• Who has already weighed in and what did they have to say about it?: This question also kicks off proper discussion. You’ll find out if the right people are present: those who developed the initial issue, the stakeholders, and the decision makers. Ineffective meetings don’t get this question out until near the end, which brings more discussion. 

Short and Serviceable - The worst default setting in software history is calendar apps that default to a 30-minute or one-hour meeting time. As if every meeting should be 14% of our day (with lunch) and two meetings should be 5% of our week. It may sound insignificant until you factor in conversations with team members, dealing with customers and all the unforeseen happenings of a given day. 

It’s worth noting that there is no scientifically-proven sweet spot for meeting length. Studies that attempt to prove that our attention spans are 10-15 minutes have been inconclusive. And it’s just not true that we have goldfish-like attention spans of 8 seconds (actually, the goldfish thing isn’t true either). Anyway, the point is that it’s not about an exact length of time, it’s about setting the principle that meetings will be short without being rushed. And ramblers shall be cut off (politely). 

No tech - Create a digital coat check or assign a single laptop note taker. It’s a simple, powerful concept that isn’t applied universally. The most common objection to banning smartphones and laptops is, “I need to answer customers!” Solve this by limiting meeting length. Don’t forget that handwritten notes stick to our memory more than typed.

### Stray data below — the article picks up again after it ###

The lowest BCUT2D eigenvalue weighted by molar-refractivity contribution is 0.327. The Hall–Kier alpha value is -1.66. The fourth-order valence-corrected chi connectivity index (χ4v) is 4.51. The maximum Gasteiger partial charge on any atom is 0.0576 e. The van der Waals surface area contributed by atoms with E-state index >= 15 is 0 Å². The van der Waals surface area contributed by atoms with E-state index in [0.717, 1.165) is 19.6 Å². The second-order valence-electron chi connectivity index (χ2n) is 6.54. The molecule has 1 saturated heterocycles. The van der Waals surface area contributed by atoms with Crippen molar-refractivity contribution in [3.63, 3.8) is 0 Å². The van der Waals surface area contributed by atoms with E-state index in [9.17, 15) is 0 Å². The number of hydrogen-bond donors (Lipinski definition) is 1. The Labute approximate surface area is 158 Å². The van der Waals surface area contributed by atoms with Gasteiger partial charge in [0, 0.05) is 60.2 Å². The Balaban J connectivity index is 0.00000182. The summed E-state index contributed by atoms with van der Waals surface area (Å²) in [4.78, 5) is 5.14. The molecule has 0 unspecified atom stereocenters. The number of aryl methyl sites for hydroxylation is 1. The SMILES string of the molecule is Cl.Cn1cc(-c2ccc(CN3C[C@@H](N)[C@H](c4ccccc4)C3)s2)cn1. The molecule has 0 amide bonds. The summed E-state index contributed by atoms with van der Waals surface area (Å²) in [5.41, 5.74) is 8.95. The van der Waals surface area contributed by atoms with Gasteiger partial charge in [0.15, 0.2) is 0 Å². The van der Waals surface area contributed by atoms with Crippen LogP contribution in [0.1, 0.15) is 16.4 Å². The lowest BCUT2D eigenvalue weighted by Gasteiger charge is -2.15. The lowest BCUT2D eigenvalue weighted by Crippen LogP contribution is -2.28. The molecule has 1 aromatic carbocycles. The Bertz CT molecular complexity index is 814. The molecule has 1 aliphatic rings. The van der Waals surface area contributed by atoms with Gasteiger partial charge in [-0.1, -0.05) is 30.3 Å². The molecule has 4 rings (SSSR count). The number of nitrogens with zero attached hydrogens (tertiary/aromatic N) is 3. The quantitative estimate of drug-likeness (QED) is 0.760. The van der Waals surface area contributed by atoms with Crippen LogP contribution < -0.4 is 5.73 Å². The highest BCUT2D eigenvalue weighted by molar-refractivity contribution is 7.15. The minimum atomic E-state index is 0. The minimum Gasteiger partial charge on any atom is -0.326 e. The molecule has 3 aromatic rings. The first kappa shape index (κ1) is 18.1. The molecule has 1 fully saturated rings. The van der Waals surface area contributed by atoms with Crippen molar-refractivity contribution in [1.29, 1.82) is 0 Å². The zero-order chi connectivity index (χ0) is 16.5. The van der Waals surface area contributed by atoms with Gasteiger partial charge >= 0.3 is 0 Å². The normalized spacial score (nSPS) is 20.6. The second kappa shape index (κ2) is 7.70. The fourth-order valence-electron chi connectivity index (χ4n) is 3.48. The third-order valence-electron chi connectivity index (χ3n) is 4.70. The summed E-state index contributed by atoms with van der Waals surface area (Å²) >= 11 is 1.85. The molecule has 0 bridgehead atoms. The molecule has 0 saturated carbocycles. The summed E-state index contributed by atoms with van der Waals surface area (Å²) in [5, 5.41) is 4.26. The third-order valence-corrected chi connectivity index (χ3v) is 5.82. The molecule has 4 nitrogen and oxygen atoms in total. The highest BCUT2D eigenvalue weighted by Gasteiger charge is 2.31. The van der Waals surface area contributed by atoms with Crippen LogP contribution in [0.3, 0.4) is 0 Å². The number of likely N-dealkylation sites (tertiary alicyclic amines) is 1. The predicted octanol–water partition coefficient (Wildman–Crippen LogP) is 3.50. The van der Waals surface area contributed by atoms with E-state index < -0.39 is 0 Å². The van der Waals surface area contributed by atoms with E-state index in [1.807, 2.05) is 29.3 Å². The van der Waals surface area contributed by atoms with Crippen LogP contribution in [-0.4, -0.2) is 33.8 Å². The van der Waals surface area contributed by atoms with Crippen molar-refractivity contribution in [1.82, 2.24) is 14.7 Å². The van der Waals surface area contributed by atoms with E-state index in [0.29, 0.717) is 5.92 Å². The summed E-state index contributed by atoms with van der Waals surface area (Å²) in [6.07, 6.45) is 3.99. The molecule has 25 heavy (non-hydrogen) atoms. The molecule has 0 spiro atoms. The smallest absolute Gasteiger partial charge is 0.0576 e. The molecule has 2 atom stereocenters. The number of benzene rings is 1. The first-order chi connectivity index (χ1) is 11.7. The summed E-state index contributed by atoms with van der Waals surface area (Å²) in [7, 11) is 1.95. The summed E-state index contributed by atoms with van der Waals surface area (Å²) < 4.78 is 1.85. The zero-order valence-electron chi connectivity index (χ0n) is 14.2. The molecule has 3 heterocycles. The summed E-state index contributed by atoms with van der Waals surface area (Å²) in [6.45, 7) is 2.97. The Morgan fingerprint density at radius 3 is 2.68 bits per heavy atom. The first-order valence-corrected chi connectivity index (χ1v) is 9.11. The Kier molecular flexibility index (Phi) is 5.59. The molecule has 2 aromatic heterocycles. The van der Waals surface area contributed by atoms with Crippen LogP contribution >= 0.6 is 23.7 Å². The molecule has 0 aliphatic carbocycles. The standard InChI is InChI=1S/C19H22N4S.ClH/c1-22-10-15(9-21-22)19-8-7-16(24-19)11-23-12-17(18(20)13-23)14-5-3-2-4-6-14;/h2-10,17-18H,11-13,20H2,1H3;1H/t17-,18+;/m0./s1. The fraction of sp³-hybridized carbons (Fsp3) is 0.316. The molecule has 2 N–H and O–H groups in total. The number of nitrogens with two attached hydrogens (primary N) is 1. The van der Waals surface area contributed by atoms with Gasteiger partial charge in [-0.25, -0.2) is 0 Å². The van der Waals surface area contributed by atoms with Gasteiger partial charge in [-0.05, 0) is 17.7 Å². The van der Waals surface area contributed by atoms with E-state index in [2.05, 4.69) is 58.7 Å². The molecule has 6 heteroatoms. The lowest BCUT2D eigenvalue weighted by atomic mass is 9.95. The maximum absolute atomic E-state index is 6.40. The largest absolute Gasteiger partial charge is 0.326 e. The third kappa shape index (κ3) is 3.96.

No spectators - Everything above encourages participation and purpose. Usually meeting spectators are the ones who feel justified bringing their laptops and multi-tasking. If you don’t have a follow-up task, are not impacted, and don’t need to weigh in - there’s no need to be there. At best, the spectator might contribute something vaguely useful, at worst they’ll discourage someone who needs to weigh in from doing so. 

Assign tasks

Steve Jobs and Apple are known for the D.R.I. (directly responsible individual) standard for meetings. Every member of the meeting is assigned a task at the conclusion of the meeting. If someone doesn’t have a task, was their presence needed? If it’s a broadcast-type meeting or team announcement, the D.R.I can be replaced with D.I.I (directly impacted individual), everyone should confirm how they are affected by said announcement and what changes, if any, they will make.

The DocOps Culture

These ideas about meeting agendas and bylaws are only useful if they’re shared amongst a team. Team members assume certain bylaws are common knowledge. Creating documents with an organization’s meeting philosophy and protocol is how everything above can be implemented. 

Relevant documents for better meetings include: